However, after a few minutes, I realized that I couldn’t demonstrate my weakness; I should bring good energy for them.  My goal became to make them happy as long as I was able to show them that their recovery had an objective.  It was a very [confusing] moment in my mind.

For the next four hours, I played games with them, read and talked with them, and before I left we ate some snacks together.  I’m positive that, at least for those hours, I could entertain them and bring them out of that hospital environment.

While I was [traveling] home, I was at the same time, wondering how lucky I was.  Just the [fact] of being healthy changed my way of thinking, of facing my own “problems.”

 Empire State Bldg

Federico writes about a different kind of experience:

Probably one of the most important events in my life happened in 2009.  I took my first trip to New York City as a vacation with two friends.  If I hadn’t made that trip, I might not be here now.

I was born and [raised] in Europe, a totally different world from the USA.  I wasn’t too sure that I would like New York: no history, no good food, no social life [!], only “fake” buildings.  That trip opened my eyes!  I was completely shocked by the lights of Times Square and the elegance of the Empire State Building.  I [became] completely involved in the noisy life of this city.  [Because of] that trip, my only dream was to come back to the USA and try to establish myself there.

I’m in “work in progress” situation, but at least part of my dream is achieved.

PC TECH: English Language School in New York City

Category : Student Essays

This post concludes our list of phrasal verbs that you can use when you speak and write English.  There are a lot of others that you can find in our previous blog posts.  We invite you to take our ESL classes at PC TECH to learn these expressions and many more:

“I wish our neighbors would turn their TV down; it is too loud.”  [Lower the volume]

“I asked my boss for a raise, but she turned me down.”  [Refused]

“To save electricity, it is important to turn unneeded lights off when you leave your apartment for the day.”  [Switch off]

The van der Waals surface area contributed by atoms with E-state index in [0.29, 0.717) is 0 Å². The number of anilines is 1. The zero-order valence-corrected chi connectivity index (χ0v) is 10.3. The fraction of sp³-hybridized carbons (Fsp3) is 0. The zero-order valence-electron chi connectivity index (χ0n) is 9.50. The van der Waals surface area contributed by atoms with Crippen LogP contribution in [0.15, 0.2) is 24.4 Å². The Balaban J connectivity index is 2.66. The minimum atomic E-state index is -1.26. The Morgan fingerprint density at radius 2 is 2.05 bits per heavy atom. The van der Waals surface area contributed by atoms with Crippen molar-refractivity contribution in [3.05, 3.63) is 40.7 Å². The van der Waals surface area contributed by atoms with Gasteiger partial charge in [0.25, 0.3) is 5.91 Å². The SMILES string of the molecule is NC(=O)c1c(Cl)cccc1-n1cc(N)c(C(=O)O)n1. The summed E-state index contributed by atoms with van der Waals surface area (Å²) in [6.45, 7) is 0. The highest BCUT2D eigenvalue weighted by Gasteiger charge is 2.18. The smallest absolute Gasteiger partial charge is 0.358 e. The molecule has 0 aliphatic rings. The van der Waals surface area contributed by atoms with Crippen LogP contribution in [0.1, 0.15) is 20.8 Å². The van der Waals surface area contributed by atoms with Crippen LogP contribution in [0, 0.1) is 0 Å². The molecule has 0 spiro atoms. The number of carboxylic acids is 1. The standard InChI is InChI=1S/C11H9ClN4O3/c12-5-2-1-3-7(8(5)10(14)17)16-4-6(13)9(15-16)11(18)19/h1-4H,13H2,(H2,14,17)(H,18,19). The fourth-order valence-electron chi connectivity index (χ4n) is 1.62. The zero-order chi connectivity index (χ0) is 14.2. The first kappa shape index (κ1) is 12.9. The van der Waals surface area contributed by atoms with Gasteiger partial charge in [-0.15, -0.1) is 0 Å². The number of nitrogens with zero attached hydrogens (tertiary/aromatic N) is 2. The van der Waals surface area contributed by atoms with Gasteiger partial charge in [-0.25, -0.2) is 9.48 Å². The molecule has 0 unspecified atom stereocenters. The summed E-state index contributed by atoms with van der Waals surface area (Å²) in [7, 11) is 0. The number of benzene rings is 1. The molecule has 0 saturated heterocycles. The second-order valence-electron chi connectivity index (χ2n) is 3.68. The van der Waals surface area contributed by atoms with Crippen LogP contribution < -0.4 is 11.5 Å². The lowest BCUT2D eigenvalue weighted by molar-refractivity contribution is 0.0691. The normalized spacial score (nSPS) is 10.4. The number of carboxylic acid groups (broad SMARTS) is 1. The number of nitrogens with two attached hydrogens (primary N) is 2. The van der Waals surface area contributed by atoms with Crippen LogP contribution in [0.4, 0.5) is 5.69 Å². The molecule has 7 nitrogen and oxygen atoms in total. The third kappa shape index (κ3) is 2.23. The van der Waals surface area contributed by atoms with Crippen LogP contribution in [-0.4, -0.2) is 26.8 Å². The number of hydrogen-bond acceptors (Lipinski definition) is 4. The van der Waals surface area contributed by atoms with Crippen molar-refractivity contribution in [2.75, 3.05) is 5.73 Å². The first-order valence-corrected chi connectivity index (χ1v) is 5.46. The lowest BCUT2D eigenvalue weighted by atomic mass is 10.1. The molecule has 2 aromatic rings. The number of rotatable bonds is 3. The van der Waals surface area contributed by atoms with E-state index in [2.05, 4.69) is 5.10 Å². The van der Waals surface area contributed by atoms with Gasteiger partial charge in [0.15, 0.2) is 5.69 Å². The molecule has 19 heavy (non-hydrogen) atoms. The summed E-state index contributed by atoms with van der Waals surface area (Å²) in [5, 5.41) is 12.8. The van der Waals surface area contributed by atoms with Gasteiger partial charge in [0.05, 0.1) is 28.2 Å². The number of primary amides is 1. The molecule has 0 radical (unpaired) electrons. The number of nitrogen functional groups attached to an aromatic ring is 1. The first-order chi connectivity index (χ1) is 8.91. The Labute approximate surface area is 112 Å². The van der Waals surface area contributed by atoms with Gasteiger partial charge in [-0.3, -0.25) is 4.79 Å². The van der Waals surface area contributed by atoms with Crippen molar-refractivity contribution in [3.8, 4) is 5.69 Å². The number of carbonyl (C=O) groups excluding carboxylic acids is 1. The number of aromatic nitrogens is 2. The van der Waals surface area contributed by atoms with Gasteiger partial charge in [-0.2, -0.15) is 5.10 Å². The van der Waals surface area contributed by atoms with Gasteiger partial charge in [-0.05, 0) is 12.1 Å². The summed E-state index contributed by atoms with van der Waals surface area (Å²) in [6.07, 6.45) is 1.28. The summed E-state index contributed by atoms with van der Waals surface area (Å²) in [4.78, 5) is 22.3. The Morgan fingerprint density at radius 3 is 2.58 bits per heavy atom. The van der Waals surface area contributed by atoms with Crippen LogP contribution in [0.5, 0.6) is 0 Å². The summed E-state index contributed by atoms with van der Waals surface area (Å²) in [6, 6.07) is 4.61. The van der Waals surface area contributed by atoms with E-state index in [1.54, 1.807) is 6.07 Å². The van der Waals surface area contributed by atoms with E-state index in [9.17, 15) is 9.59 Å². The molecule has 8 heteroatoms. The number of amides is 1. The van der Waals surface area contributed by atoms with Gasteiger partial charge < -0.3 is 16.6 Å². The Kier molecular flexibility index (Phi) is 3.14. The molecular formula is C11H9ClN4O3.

“If you turn around, you will be able to see the Empire State Building from here.”  [Look in the opposite direction]

“I’m going to turn in; I’m very tired.”  [Go to bed]

“Please turn your homework in by Friday.”  [Submit]

“That movie really turned me off; it was so boring!”  [Disappointed me]

“Please turn on the TV so we can watch the news.” [Switch on]

“That style of music turns me on; I feel like dancing!”  [Makes me feel good]

Turn up the radio, please.  I can’t hear it.”  [Raise the volume]

“I was looking everywhere for my credit card and it turned up under my bed!”  [Suddenly appeared]

“You should try on those shoes to see if they will fit comfortable.”  [Sample them]


“They are going to try out for the football team next week.”  [Audition]

“We used up all the orange juice last week; we’ll have to buy more at the supermarket today.”  [Finished]

Wake up!  You’ll be late for school.”  [Arise from sleep]

“You can warm the soup up in the microwave.”  [Heat it again]

“It’s a good idea to warm up before you run in the marathon.”  [Prepare for exercise; for example, by stretching]

“The effects of the medication will wear off in a few hours.”  [Gradually disappear]

“They are going to work out at the gym this afternoon.”  [Exercise]

“Good luck!  I hope your new job works out for you.”  [Is successful]

“I know we have some problems, but we can work them out.”  [Resolve them]

PC TECH: English Language School in New York City

Category : English Grammar